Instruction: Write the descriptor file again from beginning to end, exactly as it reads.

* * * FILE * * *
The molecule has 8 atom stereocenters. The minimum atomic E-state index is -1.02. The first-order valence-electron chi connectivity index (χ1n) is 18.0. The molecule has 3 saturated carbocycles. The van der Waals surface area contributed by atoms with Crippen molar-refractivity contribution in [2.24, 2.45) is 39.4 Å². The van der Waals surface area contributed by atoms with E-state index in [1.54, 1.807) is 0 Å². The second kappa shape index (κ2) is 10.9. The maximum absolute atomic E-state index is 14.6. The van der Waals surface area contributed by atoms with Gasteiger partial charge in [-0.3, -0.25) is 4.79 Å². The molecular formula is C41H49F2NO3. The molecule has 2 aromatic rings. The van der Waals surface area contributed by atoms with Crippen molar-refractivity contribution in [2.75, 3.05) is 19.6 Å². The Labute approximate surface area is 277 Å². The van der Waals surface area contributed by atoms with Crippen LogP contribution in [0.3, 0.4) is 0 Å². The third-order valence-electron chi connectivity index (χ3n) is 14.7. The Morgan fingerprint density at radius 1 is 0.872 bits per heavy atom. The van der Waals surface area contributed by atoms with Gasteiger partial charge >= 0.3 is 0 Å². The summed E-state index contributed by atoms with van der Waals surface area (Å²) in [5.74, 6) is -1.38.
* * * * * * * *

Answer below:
The molecule has 8 atom stereocenters. The minimum atomic E-state index is -1.02. The first-order valence-electron chi connectivity index (χ1n) is 18.0. The molecule has 3 saturated carbocycles. The van der Waals surface area contributed by atoms with Crippen molar-refractivity contribution in [2.24, 2.45) is 39.4 Å². The van der Waals surface area contributed by atoms with E-state index in [1.54, 1.807) is 0 Å². The second kappa shape index (κ2) is 10.9. The maximum absolute atomic E-state index is 14.6. The van der Waals surface area contributed by atoms with Gasteiger partial charge in [-0.3, -0.25) is 4.79 Å². The molecular formula is C41H49F2NO3. The molecule has 2 aromatic rings. The van der Waals surface area contributed by atoms with Crippen molar-refractivity contribution in [2.75, 3.05) is 19.6 Å². The Labute approximate surface area is 277 Å². The van der Waals surface area contributed by atoms with Crippen LogP contribution in [0.3, 0.4) is 0 Å². The third-order valence-electron chi connectivity index (χ3n) is 14.7. The Morgan fingerprint density at radius 1 is 0.872 bits per heavy atom. The van der Waals surface area contributed by atoms with Gasteiger partial charge >= 0.3 is 0 Å². The summed E-state index contributed by atoms with van der Waals surface area (Å²) in [5.74, 6) is -1.38.